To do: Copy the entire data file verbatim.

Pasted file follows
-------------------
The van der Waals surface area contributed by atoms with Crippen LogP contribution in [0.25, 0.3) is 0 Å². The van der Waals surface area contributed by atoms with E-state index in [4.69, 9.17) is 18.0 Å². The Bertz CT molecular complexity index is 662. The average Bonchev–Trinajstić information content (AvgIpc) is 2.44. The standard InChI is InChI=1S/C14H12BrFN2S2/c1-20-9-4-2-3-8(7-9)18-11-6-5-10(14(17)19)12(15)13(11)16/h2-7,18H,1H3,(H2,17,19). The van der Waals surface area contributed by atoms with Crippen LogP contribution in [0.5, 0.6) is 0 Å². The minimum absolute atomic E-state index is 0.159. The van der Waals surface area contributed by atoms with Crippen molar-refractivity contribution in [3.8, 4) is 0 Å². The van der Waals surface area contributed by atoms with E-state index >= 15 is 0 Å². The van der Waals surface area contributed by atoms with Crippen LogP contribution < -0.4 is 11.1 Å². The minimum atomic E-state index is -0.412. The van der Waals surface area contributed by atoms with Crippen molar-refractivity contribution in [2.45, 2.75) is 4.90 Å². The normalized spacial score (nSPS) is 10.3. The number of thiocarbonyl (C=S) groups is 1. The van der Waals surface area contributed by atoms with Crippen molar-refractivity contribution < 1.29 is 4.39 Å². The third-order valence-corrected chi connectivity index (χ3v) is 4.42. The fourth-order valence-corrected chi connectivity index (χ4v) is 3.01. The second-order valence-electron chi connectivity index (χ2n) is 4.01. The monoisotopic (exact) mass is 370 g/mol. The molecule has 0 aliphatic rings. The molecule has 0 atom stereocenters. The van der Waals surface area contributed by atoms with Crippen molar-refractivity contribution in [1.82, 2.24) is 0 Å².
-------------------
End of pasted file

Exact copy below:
The van der Waals surface area contributed by atoms with Crippen LogP contribution in [0.25, 0.3) is 0 Å². The van der Waals surface area contributed by atoms with E-state index in [4.69, 9.17) is 18.0 Å². The Bertz CT molecular complexity index is 662. The average Bonchev–Trinajstić information content (AvgIpc) is 2.44. The standard InChI is InChI=1S/C14H12BrFN2S2/c1-20-9-4-2-3-8(7-9)18-11-6-5-10(14(17)19)12(15)13(11)16/h2-7,18H,1H3,(H2,17,19). The van der Waals surface area contributed by atoms with Crippen LogP contribution in [0.5, 0.6) is 0 Å². The minimum absolute atomic E-state index is 0.159. The van der Waals surface area contributed by atoms with Crippen molar-refractivity contribution in [3.8, 4) is 0 Å². The van der Waals surface area contributed by atoms with E-state index >= 15 is 0 Å². The van der Waals surface area contributed by atoms with Crippen LogP contribution < -0.4 is 11.1 Å². The minimum atomic E-state index is -0.412. The van der Waals surface area contributed by atoms with Crippen molar-refractivity contribution in [2.45, 2.75) is 4.90 Å². The normalized spacial score (nSPS) is 10.3. The number of thiocarbonyl (C=S) groups is 1. The van der Waals surface area contributed by atoms with Crippen molar-refractivity contribution < 1.29 is 4.39 Å². The third-order valence-corrected chi connectivity index (χ3v) is 4.42. The fourth-order valence-corrected chi connectivity index (χ4v) is 3.01. The second-order valence-electron chi connectivity index (χ2n) is 4.01. The monoisotopic (exact) mass is 370 g/mol. The molecule has 0 aliphatic rings. The molecule has 0 atom stereocenters. The van der Waals surface area contributed by atoms with Crippen molar-refractivity contribution in [1.82, 2.24) is 0 Å².